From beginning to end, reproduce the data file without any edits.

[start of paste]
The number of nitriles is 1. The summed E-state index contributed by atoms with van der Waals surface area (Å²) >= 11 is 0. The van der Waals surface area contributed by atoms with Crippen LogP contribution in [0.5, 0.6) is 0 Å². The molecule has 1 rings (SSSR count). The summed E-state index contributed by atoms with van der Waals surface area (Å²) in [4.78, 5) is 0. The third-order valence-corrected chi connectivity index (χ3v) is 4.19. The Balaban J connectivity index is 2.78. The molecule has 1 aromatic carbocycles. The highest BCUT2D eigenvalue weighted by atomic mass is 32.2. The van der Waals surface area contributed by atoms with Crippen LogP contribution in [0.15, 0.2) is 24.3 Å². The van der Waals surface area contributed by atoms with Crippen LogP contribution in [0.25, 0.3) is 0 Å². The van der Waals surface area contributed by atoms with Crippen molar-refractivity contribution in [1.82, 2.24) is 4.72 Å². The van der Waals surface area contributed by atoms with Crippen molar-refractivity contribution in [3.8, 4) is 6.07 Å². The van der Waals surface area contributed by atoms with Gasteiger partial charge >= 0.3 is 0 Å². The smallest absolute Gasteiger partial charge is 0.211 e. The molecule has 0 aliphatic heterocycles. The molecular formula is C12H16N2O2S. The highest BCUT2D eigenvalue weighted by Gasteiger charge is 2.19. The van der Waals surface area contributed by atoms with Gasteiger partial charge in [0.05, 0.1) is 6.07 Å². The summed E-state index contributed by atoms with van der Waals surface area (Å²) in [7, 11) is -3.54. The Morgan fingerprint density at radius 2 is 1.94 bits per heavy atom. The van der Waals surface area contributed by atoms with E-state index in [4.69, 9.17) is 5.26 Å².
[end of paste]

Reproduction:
The number of nitriles is 1. The summed E-state index contributed by atoms with van der Waals surface area (Å²) >= 11 is 0. The van der Waals surface area contributed by atoms with Crippen LogP contribution in [0.5, 0.6) is 0 Å². The molecule has 1 rings (SSSR count). The summed E-state index contributed by atoms with van der Waals surface area (Å²) in [4.78, 5) is 0. The third-order valence-corrected chi connectivity index (χ3v) is 4.19. The Balaban J connectivity index is 2.78. The molecule has 1 aromatic carbocycles. The highest BCUT2D eigenvalue weighted by atomic mass is 32.2. The van der Waals surface area contributed by atoms with Crippen LogP contribution in [0.15, 0.2) is 24.3 Å². The van der Waals surface area contributed by atoms with Crippen LogP contribution in [0.25, 0.3) is 0 Å². The van der Waals surface area contributed by atoms with Crippen molar-refractivity contribution in [1.82, 2.24) is 4.72 Å². The van der Waals surface area contributed by atoms with Crippen molar-refractivity contribution in [3.8, 4) is 6.07 Å². The van der Waals surface area contributed by atoms with Gasteiger partial charge >= 0.3 is 0 Å². The smallest absolute Gasteiger partial charge is 0.211 e. The molecule has 0 aliphatic heterocycles. The molecular formula is C12H16N2O2S. The highest BCUT2D eigenvalue weighted by Gasteiger charge is 2.19. The van der Waals surface area contributed by atoms with Gasteiger partial charge in [0.05, 0.1) is 6.07 Å². The summed E-state index contributed by atoms with van der Waals surface area (Å²) in [7, 11) is -3.54. The Morgan fingerprint density at radius 2 is 1.94 bits per heavy atom. The van der Waals surface area contributed by atoms with E-state index in [4.69, 9.17) is 5.26 Å².